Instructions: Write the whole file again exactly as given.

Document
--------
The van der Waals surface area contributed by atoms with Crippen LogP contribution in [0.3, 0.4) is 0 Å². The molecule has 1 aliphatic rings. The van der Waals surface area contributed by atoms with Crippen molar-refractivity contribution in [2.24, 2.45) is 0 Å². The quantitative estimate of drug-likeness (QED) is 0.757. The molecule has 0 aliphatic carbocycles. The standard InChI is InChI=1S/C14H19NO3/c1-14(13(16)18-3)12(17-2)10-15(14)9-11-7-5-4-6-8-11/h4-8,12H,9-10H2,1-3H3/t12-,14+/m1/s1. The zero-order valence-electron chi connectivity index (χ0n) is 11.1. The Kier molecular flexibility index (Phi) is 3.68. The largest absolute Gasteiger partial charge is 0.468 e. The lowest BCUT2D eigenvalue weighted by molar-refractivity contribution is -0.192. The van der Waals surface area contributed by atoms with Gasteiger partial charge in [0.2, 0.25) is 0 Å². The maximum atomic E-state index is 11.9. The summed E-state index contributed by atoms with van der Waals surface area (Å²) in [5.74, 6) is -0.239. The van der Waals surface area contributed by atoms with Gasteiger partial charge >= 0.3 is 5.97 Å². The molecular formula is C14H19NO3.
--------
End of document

The van der Waals surface area contributed by atoms with Crippen LogP contribution in [0.3, 0.4) is 0 Å². The molecule has 1 aliphatic rings. The van der Waals surface area contributed by atoms with Crippen molar-refractivity contribution in [2.24, 2.45) is 0 Å². The quantitative estimate of drug-likeness (QED) is 0.757. The molecule has 0 aliphatic carbocycles. The standard InChI is InChI=1S/C14H19NO3/c1-14(13(16)18-3)12(17-2)10-15(14)9-11-7-5-4-6-8-11/h4-8,12H,9-10H2,1-3H3/t12-,14+/m1/s1. The zero-order valence-electron chi connectivity index (χ0n) is 11.1. The Kier molecular flexibility index (Phi) is 3.68. The largest absolute Gasteiger partial charge is 0.468 e. The lowest BCUT2D eigenvalue weighted by molar-refractivity contribution is -0.192. The van der Waals surface area contributed by atoms with Gasteiger partial charge in [0.2, 0.25) is 0 Å². The maximum atomic E-state index is 11.9. The summed E-state index contributed by atoms with van der Waals surface area (Å²) in [5.74, 6) is -0.239. The van der Waals surface area contributed by atoms with Gasteiger partial charge >= 0.3 is 5.97 Å². The molecular formula is C14H19NO3.